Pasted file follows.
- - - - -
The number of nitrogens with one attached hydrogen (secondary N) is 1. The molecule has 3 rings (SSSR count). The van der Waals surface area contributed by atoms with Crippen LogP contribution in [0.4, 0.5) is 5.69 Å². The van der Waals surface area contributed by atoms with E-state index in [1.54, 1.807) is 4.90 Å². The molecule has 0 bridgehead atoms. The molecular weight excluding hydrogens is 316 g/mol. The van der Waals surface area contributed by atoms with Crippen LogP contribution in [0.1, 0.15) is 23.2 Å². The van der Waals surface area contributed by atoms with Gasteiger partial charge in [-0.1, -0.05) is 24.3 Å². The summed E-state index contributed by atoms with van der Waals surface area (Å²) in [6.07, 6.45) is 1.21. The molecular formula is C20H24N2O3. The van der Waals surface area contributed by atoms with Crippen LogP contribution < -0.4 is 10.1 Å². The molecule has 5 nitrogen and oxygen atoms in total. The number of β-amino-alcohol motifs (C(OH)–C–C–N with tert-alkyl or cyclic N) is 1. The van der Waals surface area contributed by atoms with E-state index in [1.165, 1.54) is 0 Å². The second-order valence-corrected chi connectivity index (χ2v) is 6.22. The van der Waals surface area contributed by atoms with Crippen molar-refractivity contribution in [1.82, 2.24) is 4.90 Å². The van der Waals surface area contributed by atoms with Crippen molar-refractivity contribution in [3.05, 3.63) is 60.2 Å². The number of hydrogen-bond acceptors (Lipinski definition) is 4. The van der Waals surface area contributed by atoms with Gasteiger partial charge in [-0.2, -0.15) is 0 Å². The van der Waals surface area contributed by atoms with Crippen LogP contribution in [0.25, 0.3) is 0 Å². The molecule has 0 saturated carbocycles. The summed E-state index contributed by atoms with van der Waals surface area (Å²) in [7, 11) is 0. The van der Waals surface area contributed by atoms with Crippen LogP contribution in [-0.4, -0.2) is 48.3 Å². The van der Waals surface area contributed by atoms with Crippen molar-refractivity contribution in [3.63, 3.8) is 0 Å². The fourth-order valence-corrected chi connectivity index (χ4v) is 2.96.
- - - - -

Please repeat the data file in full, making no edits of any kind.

The number of nitrogens with one attached hydrogen (secondary N) is 1. The molecule has 3 rings (SSSR count). The van der Waals surface area contributed by atoms with Crippen LogP contribution in [0.4, 0.5) is 5.69 Å². The van der Waals surface area contributed by atoms with E-state index in [1.54, 1.807) is 4.90 Å². The molecule has 0 bridgehead atoms. The molecular weight excluding hydrogens is 316 g/mol. The van der Waals surface area contributed by atoms with Crippen LogP contribution in [0.1, 0.15) is 23.2 Å². The van der Waals surface area contributed by atoms with Gasteiger partial charge in [-0.1, -0.05) is 24.3 Å². The summed E-state index contributed by atoms with van der Waals surface area (Å²) in [6.07, 6.45) is 1.21. The molecular formula is C20H24N2O3. The van der Waals surface area contributed by atoms with Crippen LogP contribution < -0.4 is 10.1 Å². The molecule has 5 nitrogen and oxygen atoms in total. The number of β-amino-alcohol motifs (C(OH)–C–C–N with tert-alkyl or cyclic N) is 1. The van der Waals surface area contributed by atoms with E-state index in [1.165, 1.54) is 0 Å². The second-order valence-corrected chi connectivity index (χ2v) is 6.22. The van der Waals surface area contributed by atoms with Crippen molar-refractivity contribution in [1.82, 2.24) is 4.90 Å². The van der Waals surface area contributed by atoms with Crippen molar-refractivity contribution in [3.05, 3.63) is 60.2 Å². The number of hydrogen-bond acceptors (Lipinski definition) is 4. The van der Waals surface area contributed by atoms with Gasteiger partial charge in [-0.2, -0.15) is 0 Å². The van der Waals surface area contributed by atoms with Crippen LogP contribution in [0.25, 0.3) is 0 Å². The molecule has 0 saturated carbocycles. The summed E-state index contributed by atoms with van der Waals surface area (Å²) in [7, 11) is 0. The van der Waals surface area contributed by atoms with Crippen LogP contribution in [-0.4, -0.2) is 48.3 Å². The van der Waals surface area contributed by atoms with Crippen molar-refractivity contribution in [3.63, 3.8) is 0 Å². The fourth-order valence-corrected chi connectivity index (χ4v) is 2.96.